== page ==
By The Greenwood Commonwealth, Greenwood Miss.
GREENWOOD, Miss. —
There are two schools of thought on the best way to discourage teenagers from getting pregnant.
One advocates teaching (and preaching) “abstinence only” — that is, telling teens that there are economic, physical, emotional and moral imperatives to refrain from having sex until they are married, no exceptions allowed. It says that saying anything else just condones pre-marital sex and contributes to it.
The other side says that the abstinence-only approach is unrealistic. Since a majority of young people are already engaging in sexual relations, the argument goes, they need more than lectures that are out of touch with their experience. Sure, talk about the advantages of abstinence, they say, but youngsters who aren’t going to opt for abstinence need honest, factual information about contraception.
Those two schools of thought — in an apparently unplanned coincidence — were on display in the same building recently in Jackson. The Women’s Fund in Mississippi presented a conference on abstinence-plus early in the day at the Jackson Convention Complex, and Gov. Phil Bryant’s office sponsored one on abstinence-only later.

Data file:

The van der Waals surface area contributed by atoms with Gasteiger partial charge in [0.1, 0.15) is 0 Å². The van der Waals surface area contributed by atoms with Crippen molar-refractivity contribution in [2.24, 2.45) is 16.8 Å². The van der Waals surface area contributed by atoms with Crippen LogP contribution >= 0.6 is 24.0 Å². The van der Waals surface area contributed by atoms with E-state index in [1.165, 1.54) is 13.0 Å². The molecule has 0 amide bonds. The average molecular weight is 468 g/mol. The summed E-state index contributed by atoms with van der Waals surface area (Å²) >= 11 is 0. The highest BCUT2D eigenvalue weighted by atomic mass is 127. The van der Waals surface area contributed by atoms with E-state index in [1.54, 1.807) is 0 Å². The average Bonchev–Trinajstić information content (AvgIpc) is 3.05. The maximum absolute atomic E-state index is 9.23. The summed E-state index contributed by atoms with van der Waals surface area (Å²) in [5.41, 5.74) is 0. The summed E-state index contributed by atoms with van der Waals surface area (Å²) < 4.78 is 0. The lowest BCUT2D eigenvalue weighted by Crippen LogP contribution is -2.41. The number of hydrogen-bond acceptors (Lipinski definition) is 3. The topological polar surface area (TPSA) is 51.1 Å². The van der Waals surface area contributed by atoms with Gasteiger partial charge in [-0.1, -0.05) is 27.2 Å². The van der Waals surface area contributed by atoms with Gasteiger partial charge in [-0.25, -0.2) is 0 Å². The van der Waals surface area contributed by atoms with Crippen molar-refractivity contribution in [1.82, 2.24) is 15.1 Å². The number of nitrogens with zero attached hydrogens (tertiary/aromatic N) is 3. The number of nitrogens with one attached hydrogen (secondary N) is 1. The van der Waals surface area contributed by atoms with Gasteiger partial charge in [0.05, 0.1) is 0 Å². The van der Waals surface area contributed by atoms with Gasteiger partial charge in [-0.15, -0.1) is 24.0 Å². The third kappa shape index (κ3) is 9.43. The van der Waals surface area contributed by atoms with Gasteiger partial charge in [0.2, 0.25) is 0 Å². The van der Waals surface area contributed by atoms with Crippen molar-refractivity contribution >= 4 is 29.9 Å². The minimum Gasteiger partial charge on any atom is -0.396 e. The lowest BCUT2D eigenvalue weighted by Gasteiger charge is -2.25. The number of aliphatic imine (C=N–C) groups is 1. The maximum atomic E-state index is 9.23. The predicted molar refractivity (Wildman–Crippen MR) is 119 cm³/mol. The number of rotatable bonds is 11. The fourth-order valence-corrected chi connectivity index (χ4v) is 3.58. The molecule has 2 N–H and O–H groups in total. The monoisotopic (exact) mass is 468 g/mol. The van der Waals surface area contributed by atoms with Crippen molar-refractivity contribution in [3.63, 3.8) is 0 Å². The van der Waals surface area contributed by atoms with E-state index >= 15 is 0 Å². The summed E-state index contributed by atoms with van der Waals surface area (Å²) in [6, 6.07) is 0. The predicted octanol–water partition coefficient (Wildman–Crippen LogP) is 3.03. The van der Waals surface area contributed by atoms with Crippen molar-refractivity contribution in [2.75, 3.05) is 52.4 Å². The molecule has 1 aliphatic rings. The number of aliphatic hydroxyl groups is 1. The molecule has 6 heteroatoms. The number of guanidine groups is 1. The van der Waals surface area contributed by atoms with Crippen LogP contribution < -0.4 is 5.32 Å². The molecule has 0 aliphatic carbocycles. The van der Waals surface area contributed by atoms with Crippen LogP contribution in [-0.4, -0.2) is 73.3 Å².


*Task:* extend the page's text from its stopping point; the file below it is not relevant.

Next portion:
The juxtaposition invariably led to comparisons in the style and effectiveness of the two approaches. Mississippi’s public schools are closely divided over which is best. Required for the first time to provide students with sex education, 81 school districts have opted for the abstinence-only approach, 68 for abstinence-plus. Three are using a mixture of the two, depending on the age of the student.
In our opinion, abstinence-plus is the more effective approach. It better addresses what is really going on with today’s young people than what we wished was going on.
Neither approach, though, will be all that successful in reducing the state’s chronically high rates of teen pregnancy, premature births and sexually transmitted disease if responsible sex education only happens at school.
Young people are bombarded with erotic messages these days from the film, TV and music industries. They also receive from their peers a lot of bad information as well as pressure to become sexually active early.
Countering that combination of popular culture and peer pressure requires many adults — not just classroom teachers but parents, church leaders, coaches, neighbors. Not only do they have a role in imparting good values to young people. They also are critical in keeping tabs on what young people are watching, saying and doing.
As with a lot of risky behavior, sexual promiscuity among teenagers occurs when they are unsupervised or when the adults in their lives are sexually irresponsible themselves. Schools — no matter what approach they adopt — can’t overcome that.